Changeset 8711 in project


Ignore:
Timestamp:
02/23/08 21:24:25 (12 years ago)
Author:
sjamaan
Message:

Document regexes and some other stuff

File:
1 edited

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  • wiki/chicken-for-ruby-programmers

    r8709 r8711  
    254254</enscript>
    255255
     256In Scheme, recursion is a very important tool.  In fact, it is so
     257important that the Scheme standard ''demands'' tail call optimization
     258(TCO), which basically means that you can have infinite recursion as
     259long as the recursive procedure does not need to do anything after it
     260returns.  That sounds a bit strange, so here's an example:
     261
     262Ruby:
     263
     264  irb(main):010:0> def add_up_to(num)
     265  irb(main):011:1>   if num.zero?
     266  irb(main):012:2>     0
     267  irb(main):013:2>   else
     268  irb(main):014:2*     add_up_to(num - 1) + num
     269  irb(main):015:2>   end
     270  irb(main):016:1> end
     271  => nil
     272  irb(main):017:0> add_up_to(4)
     273  => 10
     274  irb(main):018:0> add_up_to(9999)
     275  SystemStackError: stack level too deep
     276
     277Chicken:
     278
     279  #;2> (define (add-up-to x)
     280         (if (zero? x)
     281             0
     282             (+ (add-up-to (sub1 x)) x)))
     283  #;3> (add-up-to 4)
     284  10
     285  #;4> (add-up-to 9999)
     286  49995000
     287
     288In most other Schemes, however, this will break just like in Ruby,
     289because when the {{(+ (add-up-to (sub1 x)) x)}} expression is
     290evaluated, the recursive call to {{add-up-to}} creates a new stack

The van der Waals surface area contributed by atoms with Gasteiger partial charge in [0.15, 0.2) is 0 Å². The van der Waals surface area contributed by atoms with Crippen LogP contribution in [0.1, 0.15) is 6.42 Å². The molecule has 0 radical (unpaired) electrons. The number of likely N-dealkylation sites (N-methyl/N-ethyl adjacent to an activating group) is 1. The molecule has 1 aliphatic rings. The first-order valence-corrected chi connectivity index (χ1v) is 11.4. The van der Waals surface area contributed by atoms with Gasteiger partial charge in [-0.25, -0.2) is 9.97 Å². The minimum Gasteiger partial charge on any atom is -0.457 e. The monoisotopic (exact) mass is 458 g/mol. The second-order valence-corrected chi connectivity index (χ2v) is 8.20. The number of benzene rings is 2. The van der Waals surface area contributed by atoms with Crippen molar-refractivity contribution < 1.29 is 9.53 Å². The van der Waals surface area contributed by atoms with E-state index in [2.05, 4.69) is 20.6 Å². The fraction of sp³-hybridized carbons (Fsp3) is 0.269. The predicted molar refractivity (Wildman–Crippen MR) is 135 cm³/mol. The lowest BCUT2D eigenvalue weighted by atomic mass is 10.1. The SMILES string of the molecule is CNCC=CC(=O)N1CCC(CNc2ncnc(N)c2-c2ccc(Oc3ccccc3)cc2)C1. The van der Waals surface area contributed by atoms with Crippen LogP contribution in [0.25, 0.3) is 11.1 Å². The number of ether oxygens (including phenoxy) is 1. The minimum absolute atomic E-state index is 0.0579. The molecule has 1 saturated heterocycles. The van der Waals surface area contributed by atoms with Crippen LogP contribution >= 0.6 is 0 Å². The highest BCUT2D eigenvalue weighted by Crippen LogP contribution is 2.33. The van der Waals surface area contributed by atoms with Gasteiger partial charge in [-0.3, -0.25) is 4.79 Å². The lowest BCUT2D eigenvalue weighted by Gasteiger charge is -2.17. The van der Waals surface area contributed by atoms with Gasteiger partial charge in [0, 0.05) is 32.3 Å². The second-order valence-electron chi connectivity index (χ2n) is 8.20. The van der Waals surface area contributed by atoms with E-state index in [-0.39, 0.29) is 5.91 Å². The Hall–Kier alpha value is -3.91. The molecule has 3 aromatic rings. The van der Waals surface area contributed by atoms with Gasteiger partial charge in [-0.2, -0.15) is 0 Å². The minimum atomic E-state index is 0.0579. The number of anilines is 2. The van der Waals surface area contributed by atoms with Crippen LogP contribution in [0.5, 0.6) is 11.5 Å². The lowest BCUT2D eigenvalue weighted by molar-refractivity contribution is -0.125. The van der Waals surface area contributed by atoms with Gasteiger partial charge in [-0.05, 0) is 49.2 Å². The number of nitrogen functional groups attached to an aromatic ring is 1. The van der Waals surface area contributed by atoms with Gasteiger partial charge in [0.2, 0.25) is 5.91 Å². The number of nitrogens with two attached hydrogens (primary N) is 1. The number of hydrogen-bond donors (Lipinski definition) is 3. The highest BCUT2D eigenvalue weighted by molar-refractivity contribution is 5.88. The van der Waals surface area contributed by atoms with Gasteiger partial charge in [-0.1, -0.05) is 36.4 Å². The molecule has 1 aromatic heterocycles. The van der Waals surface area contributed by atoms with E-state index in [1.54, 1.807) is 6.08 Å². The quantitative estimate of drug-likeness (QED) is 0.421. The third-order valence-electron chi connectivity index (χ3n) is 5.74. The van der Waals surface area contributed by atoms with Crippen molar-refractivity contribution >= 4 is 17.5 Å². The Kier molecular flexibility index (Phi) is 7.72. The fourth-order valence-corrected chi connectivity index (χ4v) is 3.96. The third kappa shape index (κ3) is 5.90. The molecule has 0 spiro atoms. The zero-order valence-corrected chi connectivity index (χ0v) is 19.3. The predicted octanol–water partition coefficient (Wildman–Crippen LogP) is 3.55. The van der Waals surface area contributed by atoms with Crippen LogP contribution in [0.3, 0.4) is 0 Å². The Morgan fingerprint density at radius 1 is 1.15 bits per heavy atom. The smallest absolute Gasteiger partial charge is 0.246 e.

291frame so that when it returns the x can be added to the result.
     292All Schemes know that when there is nothing that needs to be done
     293after a procedure returns, there is no point in returning to the
     294procedure that called it at all, instead it can just return directly
     295to the procedure that called the current procedure, so the call can
     296be optimized to become a ''goto'', replacing the current stack frame:
     297
     298Ruby still can't handle it:
     299
     300  irb(main):027:0> def add_up_to(x)
     301  irb(main):028:1>   def inner(x, y)
     302  irb(main):029:2>     if x.zero?
     303  irb(main):030:3>       y
     304  irb(main):031:3>     else
     305  irb(main):032:3*       inner(x, x+y)
     306  irb(main):033:3>     end
     307  irb(main):034:2>   end
     308  irb(main):035:1>   inner(x, 0)
     309  irb(main):036:1> end
     310  => nil
     311  irb(main):037:0> add_up_to(9999)
     312  SystemStackError: stack level too deep
     313
     314Scheme (this works in all Schemes):
     315
     316  #;2> (define (add-up-to x)
     317         (define (inner x y)
     318           (if (zero? x)
     319               y
     320               (inner (sub1 x) (+ y x))))
     321         (inner x 0))
     322  #;3> (add-up-to 4)
     323  10
     324  #;4> (add-up-to 9999)
     325  49995000
     326
     327As you'll notice, this version is a lot faster in Chicken too because
     328it does not have to travel back through all those empty "stack
     329frames".  You can also notice the difference when you remove the stop
     330condition and you look at your OS's process list.  Then Chicken's
     331memory usage just keeps going up until it breaks because it can't
     332allocate any more.  In the second example it will stay constant and
     333simply loop forever.
    256334
    257335== Data types
     
    500578Ruby:
    501579
    502   //
     580   m = /(.)(.)(\d+)(\d)/.match("THX1138.")
     581   m[0]       #=> "HX1138"
     582   m[1, 2]    #=> ["H", "X"]
     583   m[1..3]    #=> ["H", "X", "113"]
     584   m[-3, 2]   #=> ["X", "113"]
    503585
    504586Chicken:
     587
     588  #;1> (use regex)
     589  ; loading library regex ...
     590  #;2> (string-search "(.)(.)(\\d+)(\\d)" "THX1138.")
     591  ("HX1138" "H" "X" "113" "8")
     592
     593The {{string-search}} procedure automatically transforms
     594the first string to a regexp.  You can also do that yourself:
     595
     596  #;3> (string-search (regexp "(.)(.)(\\d+)(\\d)") "THX1138.")
     597  ("HX1138" "H" "X" "113" "8")
     598
     599The advantage of doing this is that when you need to match several
     600strings you can use the same regexp so it doesn't have to precompile
     601the regexp every time you call {{string-search}}.
    505602
    506603=== Hashes
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